Granddaughter releases new E.B. White collection, presents at Left Bank Books

Apr 23, 2019
Photo by: Doug Bruns Martha White, E.B. White’s granddaughter and literary executor.

BELFAST — The public is warmly invited to celebrate the release of a new collection of E.B. White’s essays, letters and poems on democracy edited by Martha White, White’s granddaughter and literary executor, at Left Bank Books, 109 Church St., on Tuesday, May 7, at 7 p.m. – the day the book is released. White will talk about how she came to compile this collection of her grandfather’s writings, which is especially poignant given the current political climate, and how she found herself “steadied by his common sense and his calm wisdom.”

Reservations for the free talk and signing are strongly encouraged. Please email leftbank@myfairpoint.net or call 338-9009. If you can’t make the signing, the bookshop is happy to take your order and have your book(s) signed for later pick up or shipment. Ample parking is available on the street and in an adjacent public parking lot.

White says she’s sometimes asked what her grandfather might have thought of the current times. “It’s impossible to know,” she writes, “but the word ‘chagrinned’ comes to mind. I’m guessing he would have been disappointed at how slow we have been to stand up for democracy (and our fragile Earth), in the name of party loyalty or nationalism or any of the other excuses. The writer E. B. White (1899 – 1985) would have put the ‘grin’ back into chagrin, however. In 1953, when Senator Joseph McCarthy had stoked fears to a high pitch, and sensationalism and discredit were all the news, my grandfather wrote about ‘runaway loyalty-checking systems in the hands of a few men who… are not ideally equipped to handle the most delicate and dangerous job in the nation… A couple of these committeemen don’t know a fact from a bag of popcorn anyway.’”

Anchored by an introduction by Pulitzer Prize-winning historian Jon Meacham, “On Democracy” offers much-needed historical context for today's state of the nation — and hope for the future of society. White was, of course, one of the country’s most eminent literary voices in the 20th century. Meacham writes that White was “especially gifted at evoking the universal through the exploration of the particular,” and did so with “grace and fluidity.”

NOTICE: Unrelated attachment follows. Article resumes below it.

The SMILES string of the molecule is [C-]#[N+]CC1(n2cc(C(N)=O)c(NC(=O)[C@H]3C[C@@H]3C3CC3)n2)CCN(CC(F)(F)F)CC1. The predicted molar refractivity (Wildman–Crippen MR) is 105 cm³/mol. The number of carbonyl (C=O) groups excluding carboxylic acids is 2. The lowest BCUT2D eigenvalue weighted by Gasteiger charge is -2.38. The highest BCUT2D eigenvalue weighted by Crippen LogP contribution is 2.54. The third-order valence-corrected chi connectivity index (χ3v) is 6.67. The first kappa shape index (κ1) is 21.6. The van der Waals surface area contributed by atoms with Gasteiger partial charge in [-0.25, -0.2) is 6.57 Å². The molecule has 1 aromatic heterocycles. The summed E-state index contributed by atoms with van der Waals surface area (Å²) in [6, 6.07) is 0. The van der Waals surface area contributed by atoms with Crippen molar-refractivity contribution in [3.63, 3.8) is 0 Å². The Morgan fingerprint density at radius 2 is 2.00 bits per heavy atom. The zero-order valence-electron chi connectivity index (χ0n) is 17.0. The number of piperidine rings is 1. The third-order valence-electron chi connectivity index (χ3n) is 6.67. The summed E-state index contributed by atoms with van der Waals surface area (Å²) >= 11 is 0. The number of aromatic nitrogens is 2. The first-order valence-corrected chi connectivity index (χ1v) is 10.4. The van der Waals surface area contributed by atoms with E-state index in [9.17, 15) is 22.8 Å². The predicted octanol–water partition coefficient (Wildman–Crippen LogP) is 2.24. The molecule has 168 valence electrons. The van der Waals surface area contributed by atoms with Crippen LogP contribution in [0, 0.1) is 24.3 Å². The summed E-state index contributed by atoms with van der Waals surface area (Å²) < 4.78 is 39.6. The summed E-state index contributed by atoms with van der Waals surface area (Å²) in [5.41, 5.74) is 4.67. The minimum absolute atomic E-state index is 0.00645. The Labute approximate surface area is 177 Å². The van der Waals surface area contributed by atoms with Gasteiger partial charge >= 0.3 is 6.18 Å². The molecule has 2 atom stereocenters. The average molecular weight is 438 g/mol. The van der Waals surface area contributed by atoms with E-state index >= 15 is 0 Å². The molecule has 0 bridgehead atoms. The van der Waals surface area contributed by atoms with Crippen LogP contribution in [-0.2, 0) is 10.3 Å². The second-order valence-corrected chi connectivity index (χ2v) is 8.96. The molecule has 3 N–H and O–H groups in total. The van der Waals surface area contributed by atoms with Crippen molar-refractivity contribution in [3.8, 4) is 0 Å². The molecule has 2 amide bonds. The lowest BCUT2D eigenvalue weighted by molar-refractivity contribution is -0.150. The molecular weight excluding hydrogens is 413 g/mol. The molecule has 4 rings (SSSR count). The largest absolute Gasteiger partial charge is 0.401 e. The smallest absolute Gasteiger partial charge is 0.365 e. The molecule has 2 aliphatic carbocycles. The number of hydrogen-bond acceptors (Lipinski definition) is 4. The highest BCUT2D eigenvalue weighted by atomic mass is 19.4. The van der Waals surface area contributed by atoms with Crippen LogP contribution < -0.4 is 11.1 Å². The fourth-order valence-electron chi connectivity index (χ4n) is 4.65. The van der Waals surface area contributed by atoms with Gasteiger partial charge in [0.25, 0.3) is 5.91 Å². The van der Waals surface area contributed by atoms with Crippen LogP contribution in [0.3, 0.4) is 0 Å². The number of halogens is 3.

Almost every page of “On Democracy” leaves the reader shaking his/her head at the almost eerie prescience evoked by White’s writings:

“These times are too edgy. It is obvious to everyone that the fuss about loyalty arises from fear of war with Russia, and from the natural feeling that we should clear our decks of doubtful characters. Well, I happen to believe that we can achieve reasonably clear decks if we continue to apply our civil rights and duties equally to all citizens, even to citizens of opposite believe. That may be a dangerous and false idea, but my holding it does not necessarily make me a dangerous and false man.”

“Democracy is destructible . . . .It can be destroyed by a single zealous man who holds aloft a freedom sign while quietly undermining all of freedom’s cherished institutions.”

White is a longtime contributing editor to Yankee Publishing and The Old Farmer's Almanac and also compiled two weekly columns for United Feature Syndicate for many years. Her articles, book reviews, short stories and essays have been published in The New York Times; The Boston Globe; Christian Science Monitor; Early American Life, Country Journal, Down East; Maine Boats Homes and Harbors, and numerous other national magazines and small presses.

Courier Publications’ A&E Editor Christine Dunkle can be reached at (207) 594-4401, ext. 108; or arts@villagesoup.com.

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